Womenz Magazine

Woman says her husband refused to help pay her $8K hospital bill after giving birth as she ‘caved’ and got an epidural: 3 tips to prepare for unexpected health costs

Woman says her husband refused to help
Photograph: Peter Flude/The Guardian

A 32-year-old mother said on the Reddit subforum “Am I the A-Hole” that she is thinking of “ending her marriage.” The woman was given an epidural as well as birth support services like nursery time, a lactation consultant, postpartum supplies, and even hospital meals and blood tests. Aren’t these necessities?

They’re not if you’re her spouse. Her husband supposedly criticized her for taking such “luxury” treatment after seeing the $8,000 cost. He also claimed she “caved” after having an epidural in her 24th hour of labor, despite the fact that he had supported it at the time. As a result, he ordered that the cost be taken from her personal savings account since “he shouldn’t have to pay for all of [her] extra requests.”

Is a few thousand bucks worth 14 years of a failed relationship? Even though this is the best example, it’s undeniable that money claims permeate most, if not all, relationships, especially when a large bill surprises the couple. The lesson is simple: It is important to plan for unforeseen medical bills. Here’s how to organize your funds before disaster strikes.

The Health Savings Account (HSA) is a tax-advantaged fund that allows you to save for medical bills. Contributions are tax-deductible, and withdrawals for eligible medical costs are tax-free, so you’ll save money the moment you withdraw cash to pay a bill.

According to the IRS, the contribution limits for 2023 are $3,850 for people and $7,750 for families. This is an increase from the $3,650 and $7,300 limits in 2022. The HSA may be used to help you save money not only for short-term medical bills but also to develop a buffer over time.

This is because HSA money can be invested in stocks and bonds. Of course, you’ll always consult with a reliable financial adviser before opening an account.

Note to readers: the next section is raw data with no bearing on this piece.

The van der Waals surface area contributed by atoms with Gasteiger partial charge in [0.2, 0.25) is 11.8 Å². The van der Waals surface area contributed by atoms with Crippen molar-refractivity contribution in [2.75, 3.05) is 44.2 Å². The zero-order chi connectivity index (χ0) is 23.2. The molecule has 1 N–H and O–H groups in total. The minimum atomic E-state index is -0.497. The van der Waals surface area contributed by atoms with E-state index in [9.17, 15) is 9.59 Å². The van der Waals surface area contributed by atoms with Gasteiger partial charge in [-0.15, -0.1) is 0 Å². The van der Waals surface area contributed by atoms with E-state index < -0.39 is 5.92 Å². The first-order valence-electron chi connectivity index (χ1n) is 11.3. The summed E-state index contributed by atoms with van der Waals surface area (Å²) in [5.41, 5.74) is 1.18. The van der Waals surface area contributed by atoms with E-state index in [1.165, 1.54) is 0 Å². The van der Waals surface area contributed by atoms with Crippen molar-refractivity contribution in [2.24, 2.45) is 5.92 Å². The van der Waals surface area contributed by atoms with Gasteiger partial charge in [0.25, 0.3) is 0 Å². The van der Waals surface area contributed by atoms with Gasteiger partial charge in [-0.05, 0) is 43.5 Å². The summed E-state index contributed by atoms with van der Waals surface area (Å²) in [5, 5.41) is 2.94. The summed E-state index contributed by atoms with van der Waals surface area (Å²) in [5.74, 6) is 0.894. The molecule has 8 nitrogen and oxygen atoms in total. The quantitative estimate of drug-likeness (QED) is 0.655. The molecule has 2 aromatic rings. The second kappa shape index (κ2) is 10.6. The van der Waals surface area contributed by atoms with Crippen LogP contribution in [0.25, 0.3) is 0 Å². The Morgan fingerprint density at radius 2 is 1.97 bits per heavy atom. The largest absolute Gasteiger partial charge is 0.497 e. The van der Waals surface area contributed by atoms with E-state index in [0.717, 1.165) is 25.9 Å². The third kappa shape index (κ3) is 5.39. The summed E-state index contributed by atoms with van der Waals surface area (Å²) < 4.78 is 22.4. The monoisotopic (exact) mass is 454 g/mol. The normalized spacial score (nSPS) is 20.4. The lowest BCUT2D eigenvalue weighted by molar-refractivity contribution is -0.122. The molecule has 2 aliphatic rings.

Exploring the ClearHealthCosts website will show you how much a medical procedure may vary in cost within the same metro area or region, often by a factor of ten or more. Furthermore, statistics reported in Harvard Magazine show that even pre-COVID, $3.5 trillion was spent on healthcare in America — with a third of that wasted.

While ClearHealthCosts continues to cover a limited number of places in the United States, it may be the greatest online comparison shopping tool for medical treatments. It also teaches you how to dispute a bill, something the spouse with sticker shock should have done before his outburst.

Yes, reviewing your health insurance policies is good. It will help you comprehend your coverage and the prospective expenses of medical treatments if you do it on a regular basis. Examine the deductible, copays, and coinsurance payments, which can vary greatly from plan to plan.

According to eHealth 2020 research, the average deductible for individual health insurance plans is $4,364, which is consistent with 2016 statistics. In terms of basic coverage, this is good news. However, if long-term hospitalization expenditures or significant procedures are only partially covered or have an extensive deductible, you should assess your plan and maybe transfer coverage.

It seems right to seek advice from a healthcare professional you know and trust in this situation. Do your own research as well, using reliable sites such as ClearHealthCosts and major news outlets that may guide you in the right direction.

This should help you get started. At the very least, we now know what not to do. Just ask the new father. He could be on his way to finding out how a hissy fit over an $8,000 bill leads to a much, much costlier divorce settlement.

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